By D.W. Minter

CABI Bioscience, Bakeham Lane, Egham, Surrey, TW20 9TY, UK



Ascodichaena,    Coccomyces,    Colpoma,    Cryptomyces,    Cryptomycina,    Cyclaneusma,    Elytroderma,    Hypoderma,    Hypodermella,    Hypohelion,    Lirula,    Lophodermella,    Lophodermium,    Melittosporium,    Meloderma,    Naemacyclus,    Potebniamyces,    Propolomyces,    Rhytisma,    Sporomega,    Terriera,    Therrya,    Tryblidiopsis


After a brief discussion of the order, all genera and species of the Rhytismatales known from Ukraine are listed with notes, full dichotomous keys and some illustrations. The following fungi are reported as new for Ukraine: Colpoma ledi, Lophodermium aucupariae, Lophodermium maculare, Melittosporium versicolor, Tremella juniperina; the following are removed from the Ukraine list as having been based on incorrect identifications: Cryptomycina filicina, Lophodermium melaleucum.


The Rhytismatales, or tarspot fungi, are a middle-sized order of ascomycetes, containing 3 accepted families, 71 genera which are accepted or of unknown application, plus 36 known generic synonyms, and 411 accepted species (Hawksworth et al., 1995). Although these numbers are all probably rather conservative, the European component of the order is now sufficiently well-known to make useful identification guides possible. In the summers of 1993-1996, there was intense collecting of this group in Crimea and the Carpathian Mountains as part of preparatory work for the recently published checklist of Ukrainian fungi (Minter & Dudka, 1996); then, in the summer of 1998, there was further collecting of these fungi in Volyns'ka Oblast as part of the Royal Geographical Society's first Ralph Brown Expedition. A guide to the Ukrainian members of this order is therefore particularly timely.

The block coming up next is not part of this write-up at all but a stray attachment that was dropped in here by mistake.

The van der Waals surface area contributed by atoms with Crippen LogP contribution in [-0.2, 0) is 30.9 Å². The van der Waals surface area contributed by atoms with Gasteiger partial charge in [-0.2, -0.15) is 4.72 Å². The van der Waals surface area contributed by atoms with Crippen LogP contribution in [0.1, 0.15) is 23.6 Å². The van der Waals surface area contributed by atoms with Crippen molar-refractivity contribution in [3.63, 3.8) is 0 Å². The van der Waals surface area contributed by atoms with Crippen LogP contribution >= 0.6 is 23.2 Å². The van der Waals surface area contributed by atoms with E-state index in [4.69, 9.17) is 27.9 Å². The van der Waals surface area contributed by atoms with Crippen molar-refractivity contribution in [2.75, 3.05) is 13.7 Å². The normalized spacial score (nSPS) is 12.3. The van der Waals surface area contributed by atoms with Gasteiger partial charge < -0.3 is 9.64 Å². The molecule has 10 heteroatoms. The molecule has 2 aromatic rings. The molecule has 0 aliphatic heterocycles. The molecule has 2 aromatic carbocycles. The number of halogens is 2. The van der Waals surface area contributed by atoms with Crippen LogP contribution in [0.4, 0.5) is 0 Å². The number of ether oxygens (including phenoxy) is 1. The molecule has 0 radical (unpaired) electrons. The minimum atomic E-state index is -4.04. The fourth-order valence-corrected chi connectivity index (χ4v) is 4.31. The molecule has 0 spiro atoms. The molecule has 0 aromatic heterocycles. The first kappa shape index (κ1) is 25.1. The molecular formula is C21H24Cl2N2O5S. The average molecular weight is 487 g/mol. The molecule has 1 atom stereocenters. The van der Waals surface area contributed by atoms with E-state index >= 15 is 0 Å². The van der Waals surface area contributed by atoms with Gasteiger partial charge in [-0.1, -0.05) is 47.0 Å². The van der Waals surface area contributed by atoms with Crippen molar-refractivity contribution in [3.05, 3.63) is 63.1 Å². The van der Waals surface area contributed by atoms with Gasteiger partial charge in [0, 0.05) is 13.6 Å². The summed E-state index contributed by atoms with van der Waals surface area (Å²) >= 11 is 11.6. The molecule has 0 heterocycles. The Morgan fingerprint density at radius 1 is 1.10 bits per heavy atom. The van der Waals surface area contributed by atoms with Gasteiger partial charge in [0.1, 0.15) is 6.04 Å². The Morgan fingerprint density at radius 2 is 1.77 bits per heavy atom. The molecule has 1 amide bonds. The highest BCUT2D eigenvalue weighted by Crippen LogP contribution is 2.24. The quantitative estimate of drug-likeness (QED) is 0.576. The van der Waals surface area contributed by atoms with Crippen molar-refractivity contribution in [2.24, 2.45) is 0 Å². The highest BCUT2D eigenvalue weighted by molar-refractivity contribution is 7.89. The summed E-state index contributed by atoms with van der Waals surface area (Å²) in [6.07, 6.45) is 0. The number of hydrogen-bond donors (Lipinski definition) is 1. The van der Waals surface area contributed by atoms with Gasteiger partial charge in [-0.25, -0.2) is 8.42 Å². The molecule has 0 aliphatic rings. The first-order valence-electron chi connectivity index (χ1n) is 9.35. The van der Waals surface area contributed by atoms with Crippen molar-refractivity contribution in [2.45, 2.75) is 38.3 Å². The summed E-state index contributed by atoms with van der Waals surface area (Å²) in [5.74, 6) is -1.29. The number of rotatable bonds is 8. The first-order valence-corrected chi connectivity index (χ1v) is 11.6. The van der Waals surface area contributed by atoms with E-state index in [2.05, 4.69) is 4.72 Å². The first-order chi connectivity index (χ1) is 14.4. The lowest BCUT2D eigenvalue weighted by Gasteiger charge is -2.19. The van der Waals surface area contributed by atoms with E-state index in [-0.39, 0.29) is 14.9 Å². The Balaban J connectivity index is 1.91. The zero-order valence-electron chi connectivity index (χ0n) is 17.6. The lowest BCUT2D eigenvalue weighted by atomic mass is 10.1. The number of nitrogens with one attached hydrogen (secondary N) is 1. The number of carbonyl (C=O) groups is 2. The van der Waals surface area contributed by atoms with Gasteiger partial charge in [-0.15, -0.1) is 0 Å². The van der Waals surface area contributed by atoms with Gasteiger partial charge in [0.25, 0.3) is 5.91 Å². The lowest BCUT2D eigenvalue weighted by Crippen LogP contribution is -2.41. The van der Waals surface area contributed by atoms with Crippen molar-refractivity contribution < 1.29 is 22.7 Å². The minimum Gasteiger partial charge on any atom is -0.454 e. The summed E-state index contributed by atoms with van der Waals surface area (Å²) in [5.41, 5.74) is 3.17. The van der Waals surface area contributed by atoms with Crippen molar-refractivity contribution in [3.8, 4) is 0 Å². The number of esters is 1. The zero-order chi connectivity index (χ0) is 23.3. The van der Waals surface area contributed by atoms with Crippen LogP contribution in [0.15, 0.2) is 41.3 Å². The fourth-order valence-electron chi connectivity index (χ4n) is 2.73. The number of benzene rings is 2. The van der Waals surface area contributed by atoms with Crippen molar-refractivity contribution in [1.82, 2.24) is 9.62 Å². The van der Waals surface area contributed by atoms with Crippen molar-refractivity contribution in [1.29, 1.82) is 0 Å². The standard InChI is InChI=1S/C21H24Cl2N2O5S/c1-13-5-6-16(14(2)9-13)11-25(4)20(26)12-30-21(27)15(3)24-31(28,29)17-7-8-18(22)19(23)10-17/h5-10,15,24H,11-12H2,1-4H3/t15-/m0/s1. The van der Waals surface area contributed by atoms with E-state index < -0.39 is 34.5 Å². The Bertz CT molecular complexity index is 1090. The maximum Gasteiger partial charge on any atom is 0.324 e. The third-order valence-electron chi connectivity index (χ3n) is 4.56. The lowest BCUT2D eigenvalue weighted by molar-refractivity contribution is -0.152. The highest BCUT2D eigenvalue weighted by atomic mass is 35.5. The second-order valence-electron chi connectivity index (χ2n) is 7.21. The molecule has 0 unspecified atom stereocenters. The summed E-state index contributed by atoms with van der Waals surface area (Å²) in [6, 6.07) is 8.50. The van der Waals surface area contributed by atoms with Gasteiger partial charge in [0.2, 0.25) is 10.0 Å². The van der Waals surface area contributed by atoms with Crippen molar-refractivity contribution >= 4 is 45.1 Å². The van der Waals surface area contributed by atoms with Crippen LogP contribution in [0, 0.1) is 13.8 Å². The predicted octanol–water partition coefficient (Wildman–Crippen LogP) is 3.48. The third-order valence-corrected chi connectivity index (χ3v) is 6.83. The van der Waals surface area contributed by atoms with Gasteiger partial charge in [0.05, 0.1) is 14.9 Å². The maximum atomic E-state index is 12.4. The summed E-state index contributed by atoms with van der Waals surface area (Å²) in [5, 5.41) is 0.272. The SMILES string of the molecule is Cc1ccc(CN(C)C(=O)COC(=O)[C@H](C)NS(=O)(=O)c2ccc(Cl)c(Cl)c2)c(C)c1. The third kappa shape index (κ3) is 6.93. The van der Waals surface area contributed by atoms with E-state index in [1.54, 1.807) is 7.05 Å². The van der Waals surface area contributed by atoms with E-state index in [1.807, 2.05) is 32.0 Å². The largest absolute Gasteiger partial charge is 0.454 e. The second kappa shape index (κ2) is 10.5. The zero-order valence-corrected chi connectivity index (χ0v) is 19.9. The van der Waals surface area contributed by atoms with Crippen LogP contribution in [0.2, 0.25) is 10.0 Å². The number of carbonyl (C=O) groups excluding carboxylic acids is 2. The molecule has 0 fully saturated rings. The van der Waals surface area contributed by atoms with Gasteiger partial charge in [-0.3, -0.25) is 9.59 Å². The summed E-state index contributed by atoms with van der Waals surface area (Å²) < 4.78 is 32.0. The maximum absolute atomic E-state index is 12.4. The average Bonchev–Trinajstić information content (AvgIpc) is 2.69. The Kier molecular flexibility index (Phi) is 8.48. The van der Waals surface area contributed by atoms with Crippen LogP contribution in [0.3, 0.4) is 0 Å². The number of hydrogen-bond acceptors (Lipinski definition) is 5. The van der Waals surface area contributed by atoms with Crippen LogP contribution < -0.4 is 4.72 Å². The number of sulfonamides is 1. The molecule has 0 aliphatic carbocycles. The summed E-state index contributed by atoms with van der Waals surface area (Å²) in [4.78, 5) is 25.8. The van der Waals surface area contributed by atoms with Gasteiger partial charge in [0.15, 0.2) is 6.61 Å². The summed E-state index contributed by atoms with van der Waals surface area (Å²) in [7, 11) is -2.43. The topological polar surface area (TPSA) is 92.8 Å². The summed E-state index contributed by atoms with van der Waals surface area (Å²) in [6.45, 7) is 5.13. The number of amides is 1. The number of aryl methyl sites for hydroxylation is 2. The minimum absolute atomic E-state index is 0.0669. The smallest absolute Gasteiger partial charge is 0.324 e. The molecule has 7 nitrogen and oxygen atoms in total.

It is the aim of the present work to review the status of this order in Ukraine more critically than was possible in the generalized checklist, to provide identification keys to all genera and species of this order known from Ukraine, and to illustrate selected species. Where they are already available in the recently published checklist, synonymy lists and bibliographic information about where each name was published are omitted from the present work. Each species entry is accompanied by notes on status in Ukraine, months in which it has been observed in Ukraine, regions of Ukraine where it has been seen, the habitat it occupies in Ukraine, brief notes about the fungus (particularly on how to find it and distinguish it from similar species), brief observations about its worldwide status, and bibliographic references providing information about the fungus in Ukraine, or access where possible to a full formal description or an illustration of the fungus if none is provided in the present work. The keys in the present work aim to permit identification in field conditions wherever possible. Host identity is therefore more frequently used as a diagnostic character than in more formal keys.

The work is based on information in the Cybertruffle suite of relational computerized databases, which include a copy of the data used to produce the recent checklist and many other records of tarspot fungi from other parts of Europe and the rest of the world (Minter, 1996). The present work also includes information from collections made during field work too recent to incorporate in that checklist. Potential records of tarspot fungi known only as anamorphs, particularly members of the genera Leptostroma Fr. and Melasmia Lév. are excluded from the present treatment.

Fruitbodies of tarspot fungi are found on dead plant material, usually leaves, twigs, bark, wood or female conifer cones, occasionally also berries. Although many different plant species can be colonized, they are particularly abundant on conifers, grasses and the Ericaceae. It follows that they tend to be found more in forests and nature reserves (particularly those with rather acid soils) than in agricultural or urban environments. Usually the plant part colonized is totally dead, and has already fallen into the litter, but in some cases the leaf, twig or other part remains attached to the plant, and may even still be alive, with only a small part dead and bearing the fruitbodies. Some species are known to inhabit apparently healthy plant tissues as symptomless endobionts, fruiting only after normal senescence, and these are now attracting much interest.